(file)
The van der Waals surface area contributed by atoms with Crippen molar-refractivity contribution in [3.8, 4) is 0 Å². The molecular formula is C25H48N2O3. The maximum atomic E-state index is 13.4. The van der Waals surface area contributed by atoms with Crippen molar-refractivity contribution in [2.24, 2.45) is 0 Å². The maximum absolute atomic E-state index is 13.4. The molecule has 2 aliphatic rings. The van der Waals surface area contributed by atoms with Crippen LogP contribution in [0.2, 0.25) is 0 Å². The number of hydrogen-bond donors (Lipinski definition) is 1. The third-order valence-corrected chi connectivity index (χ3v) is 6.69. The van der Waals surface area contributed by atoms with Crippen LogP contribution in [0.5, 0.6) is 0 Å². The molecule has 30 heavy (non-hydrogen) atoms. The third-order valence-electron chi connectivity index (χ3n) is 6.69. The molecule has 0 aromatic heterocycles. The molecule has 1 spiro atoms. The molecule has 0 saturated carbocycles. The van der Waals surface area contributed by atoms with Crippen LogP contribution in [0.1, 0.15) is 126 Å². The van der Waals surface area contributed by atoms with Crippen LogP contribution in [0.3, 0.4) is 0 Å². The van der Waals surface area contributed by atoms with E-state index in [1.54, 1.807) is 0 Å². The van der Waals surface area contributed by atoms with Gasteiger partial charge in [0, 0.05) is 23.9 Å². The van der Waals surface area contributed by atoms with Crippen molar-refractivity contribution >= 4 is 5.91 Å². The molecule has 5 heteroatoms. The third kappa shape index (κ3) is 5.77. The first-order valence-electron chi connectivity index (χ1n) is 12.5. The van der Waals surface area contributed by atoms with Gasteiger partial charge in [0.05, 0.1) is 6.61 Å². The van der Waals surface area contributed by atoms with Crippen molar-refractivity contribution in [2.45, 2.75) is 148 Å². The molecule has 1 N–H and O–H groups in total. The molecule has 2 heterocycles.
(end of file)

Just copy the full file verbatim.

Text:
The van der Waals surface area contributed by atoms with Crippen molar-refractivity contribution in [3.8, 4) is 0 Å². The molecular formula is C25H48N2O3. The maximum atomic E-state index is 13.4. The van der Waals surface area contributed by atoms with Crippen molar-refractivity contribution in [2.24, 2.45) is 0 Å². The maximum absolute atomic E-state index is 13.4. The molecule has 2 aliphatic rings. The van der Waals surface area contributed by atoms with Crippen LogP contribution in [0.2, 0.25) is 0 Å². The number of hydrogen-bond donors (Lipinski definition) is 1. The third-order valence-corrected chi connectivity index (χ3v) is 6.69. The van der Waals surface area contributed by atoms with Crippen LogP contribution in [0.5, 0.6) is 0 Å². The molecule has 30 heavy (non-hydrogen) atoms. The third-order valence-electron chi connectivity index (χ3n) is 6.69. The molecule has 0 aromatic heterocycles. The molecule has 1 spiro atoms. The molecule has 0 saturated carbocycles. The van der Waals surface area contributed by atoms with Crippen LogP contribution in [0.1, 0.15) is 126 Å². The van der Waals surface area contributed by atoms with Crippen LogP contribution in [0.3, 0.4) is 0 Å². The van der Waals surface area contributed by atoms with E-state index in [1.54, 1.807) is 0 Å². The van der Waals surface area contributed by atoms with Gasteiger partial charge in [0, 0.05) is 23.9 Å². The van der Waals surface area contributed by atoms with Crippen molar-refractivity contribution >= 4 is 5.91 Å². The molecule has 5 heteroatoms. The third kappa shape index (κ3) is 5.77. The first-order valence-electron chi connectivity index (χ1n) is 12.5. The van der Waals surface area contributed by atoms with Gasteiger partial charge in [0.05, 0.1) is 6.61 Å². The van der Waals surface area contributed by atoms with Crippen molar-refractivity contribution in [2.45, 2.75) is 148 Å². The molecule has 1 N–H and O–H groups in total. The molecule has 2 heterocycles.